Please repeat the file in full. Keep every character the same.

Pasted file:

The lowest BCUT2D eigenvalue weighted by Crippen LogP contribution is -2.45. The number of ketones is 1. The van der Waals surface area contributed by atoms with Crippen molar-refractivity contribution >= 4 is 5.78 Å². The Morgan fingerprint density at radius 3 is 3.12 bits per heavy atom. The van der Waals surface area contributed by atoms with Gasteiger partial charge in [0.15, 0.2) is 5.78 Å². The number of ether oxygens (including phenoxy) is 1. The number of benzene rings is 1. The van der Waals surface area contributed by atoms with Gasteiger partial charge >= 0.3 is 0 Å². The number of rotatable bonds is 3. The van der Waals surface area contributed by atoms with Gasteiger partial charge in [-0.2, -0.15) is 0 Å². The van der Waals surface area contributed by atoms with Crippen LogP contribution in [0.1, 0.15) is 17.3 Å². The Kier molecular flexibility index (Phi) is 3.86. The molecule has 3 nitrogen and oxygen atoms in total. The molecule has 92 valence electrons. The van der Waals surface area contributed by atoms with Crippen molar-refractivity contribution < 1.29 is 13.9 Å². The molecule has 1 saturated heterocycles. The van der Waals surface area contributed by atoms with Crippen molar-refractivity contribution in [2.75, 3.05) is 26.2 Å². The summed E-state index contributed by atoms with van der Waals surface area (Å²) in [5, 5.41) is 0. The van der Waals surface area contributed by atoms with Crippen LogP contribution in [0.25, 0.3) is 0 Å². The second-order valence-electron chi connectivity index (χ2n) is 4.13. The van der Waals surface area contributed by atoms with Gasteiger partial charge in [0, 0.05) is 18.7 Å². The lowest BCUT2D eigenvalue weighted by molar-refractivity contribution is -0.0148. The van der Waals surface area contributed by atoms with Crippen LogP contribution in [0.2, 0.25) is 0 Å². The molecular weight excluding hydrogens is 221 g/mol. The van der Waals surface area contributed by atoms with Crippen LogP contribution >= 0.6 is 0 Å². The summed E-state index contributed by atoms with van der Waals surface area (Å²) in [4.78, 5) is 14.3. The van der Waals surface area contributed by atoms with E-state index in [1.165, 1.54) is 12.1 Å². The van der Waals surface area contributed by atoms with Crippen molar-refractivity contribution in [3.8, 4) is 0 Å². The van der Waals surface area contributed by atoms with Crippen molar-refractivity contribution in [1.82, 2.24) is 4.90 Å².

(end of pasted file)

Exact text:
The lowest BCUT2D eigenvalue weighted by Crippen LogP contribution is -2.45. The number of ketones is 1. The van der Waals surface area contributed by atoms with Crippen molar-refractivity contribution >= 4 is 5.78 Å². The Morgan fingerprint density at radius 3 is 3.12 bits per heavy atom. The van der Waals surface area contributed by atoms with Gasteiger partial charge in [0.15, 0.2) is 5.78 Å². The number of ether oxygens (including phenoxy) is 1. The number of benzene rings is 1. The van der Waals surface area contributed by atoms with Gasteiger partial charge >= 0.3 is 0 Å². The number of rotatable bonds is 3. The van der Waals surface area contributed by atoms with Gasteiger partial charge in [-0.2, -0.15) is 0 Å². The van der Waals surface area contributed by atoms with Crippen LogP contribution in [0.1, 0.15) is 17.3 Å². The Kier molecular flexibility index (Phi) is 3.86. The molecule has 3 nitrogen and oxygen atoms in total. The molecule has 92 valence electrons. The van der Waals surface area contributed by atoms with Crippen molar-refractivity contribution < 1.29 is 13.9 Å². The molecule has 1 saturated heterocycles. The van der Waals surface area contributed by atoms with Crippen molar-refractivity contribution in [2.75, 3.05) is 26.2 Å². The summed E-state index contributed by atoms with van der Waals surface area (Å²) in [5, 5.41) is 0. The van der Waals surface area contributed by atoms with Crippen LogP contribution in [0.25, 0.3) is 0 Å². The second-order valence-electron chi connectivity index (χ2n) is 4.13. The van der Waals surface area contributed by atoms with Gasteiger partial charge in [0, 0.05) is 18.7 Å². The lowest BCUT2D eigenvalue weighted by molar-refractivity contribution is -0.0148. The van der Waals surface area contributed by atoms with Crippen LogP contribution in [0.2, 0.25) is 0 Å². The molecular weight excluding hydrogens is 221 g/mol. The van der Waals surface area contributed by atoms with Crippen LogP contribution >= 0.6 is 0 Å². The summed E-state index contributed by atoms with van der Waals surface area (Å²) in [4.78, 5) is 14.3. The van der Waals surface area contributed by atoms with E-state index in [1.165, 1.54) is 12.1 Å². The van der Waals surface area contributed by atoms with Crippen molar-refractivity contribution in [3.8, 4) is 0 Å². The van der Waals surface area contributed by atoms with Crippen molar-refractivity contribution in [1.82, 2.24) is 4.90 Å².